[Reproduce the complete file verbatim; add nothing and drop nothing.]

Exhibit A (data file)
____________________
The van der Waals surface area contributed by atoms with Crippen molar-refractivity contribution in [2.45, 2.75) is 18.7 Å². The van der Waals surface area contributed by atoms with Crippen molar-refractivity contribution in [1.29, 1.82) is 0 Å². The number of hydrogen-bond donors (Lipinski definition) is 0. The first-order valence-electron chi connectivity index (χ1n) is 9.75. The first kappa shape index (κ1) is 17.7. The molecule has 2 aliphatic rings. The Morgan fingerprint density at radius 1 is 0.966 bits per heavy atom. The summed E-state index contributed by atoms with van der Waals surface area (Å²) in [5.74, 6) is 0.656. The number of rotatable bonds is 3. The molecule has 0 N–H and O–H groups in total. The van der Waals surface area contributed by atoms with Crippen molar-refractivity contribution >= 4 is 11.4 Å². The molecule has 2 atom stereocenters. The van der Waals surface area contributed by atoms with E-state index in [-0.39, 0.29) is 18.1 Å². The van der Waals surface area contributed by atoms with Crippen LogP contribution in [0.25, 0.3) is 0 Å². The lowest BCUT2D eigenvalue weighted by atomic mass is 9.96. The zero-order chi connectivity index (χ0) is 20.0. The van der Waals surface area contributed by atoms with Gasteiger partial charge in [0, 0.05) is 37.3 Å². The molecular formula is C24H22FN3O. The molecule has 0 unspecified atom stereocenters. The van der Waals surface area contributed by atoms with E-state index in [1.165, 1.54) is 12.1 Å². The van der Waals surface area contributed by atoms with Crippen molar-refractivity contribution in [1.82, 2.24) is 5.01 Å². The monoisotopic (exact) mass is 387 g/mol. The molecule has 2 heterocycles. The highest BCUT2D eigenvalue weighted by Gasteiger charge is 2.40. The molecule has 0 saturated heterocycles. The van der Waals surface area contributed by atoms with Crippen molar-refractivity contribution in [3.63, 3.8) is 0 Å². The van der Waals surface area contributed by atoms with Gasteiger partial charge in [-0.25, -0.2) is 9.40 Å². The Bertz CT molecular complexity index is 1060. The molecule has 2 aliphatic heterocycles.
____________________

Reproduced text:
The van der Waals surface area contributed by atoms with Crippen molar-refractivity contribution in [2.45, 2.75) is 18.7 Å². The van der Waals surface area contributed by atoms with Crippen molar-refractivity contribution in [1.29, 1.82) is 0 Å². The number of hydrogen-bond donors (Lipinski definition) is 0. The first-order valence-electron chi connectivity index (χ1n) is 9.75. The first kappa shape index (κ1) is 17.7. The molecule has 2 aliphatic rings. The Morgan fingerprint density at radius 1 is 0.966 bits per heavy atom. The summed E-state index contributed by atoms with van der Waals surface area (Å²) in [5.74, 6) is 0.656. The number of rotatable bonds is 3. The molecule has 0 N–H and O–H groups in total. The van der Waals surface area contributed by atoms with Crippen molar-refractivity contribution >= 4 is 11.4 Å². The molecule has 2 atom stereocenters. The van der Waals surface area contributed by atoms with E-state index in [-0.39, 0.29) is 18.1 Å². The van der Waals surface area contributed by atoms with Crippen LogP contribution in [0.25, 0.3) is 0 Å². The lowest BCUT2D eigenvalue weighted by atomic mass is 9.96. The zero-order chi connectivity index (χ0) is 20.0. The van der Waals surface area contributed by atoms with Gasteiger partial charge in [0, 0.05) is 37.3 Å². The molecular formula is C24H22FN3O. The molecule has 0 unspecified atom stereocenters. The van der Waals surface area contributed by atoms with E-state index in [1.165, 1.54) is 12.1 Å². The van der Waals surface area contributed by atoms with Crippen molar-refractivity contribution in [1.82, 2.24) is 5.01 Å². The monoisotopic (exact) mass is 387 g/mol. The molecule has 2 heterocycles. The highest BCUT2D eigenvalue weighted by Gasteiger charge is 2.40. The molecule has 0 saturated heterocycles. The van der Waals surface area contributed by atoms with Crippen molar-refractivity contribution in [3.63, 3.8) is 0 Å². The van der Waals surface area contributed by atoms with Gasteiger partial charge in [-0.25, -0.2) is 9.40 Å². The Bertz CT molecular complexity index is 1060. The molecule has 2 aliphatic heterocycles.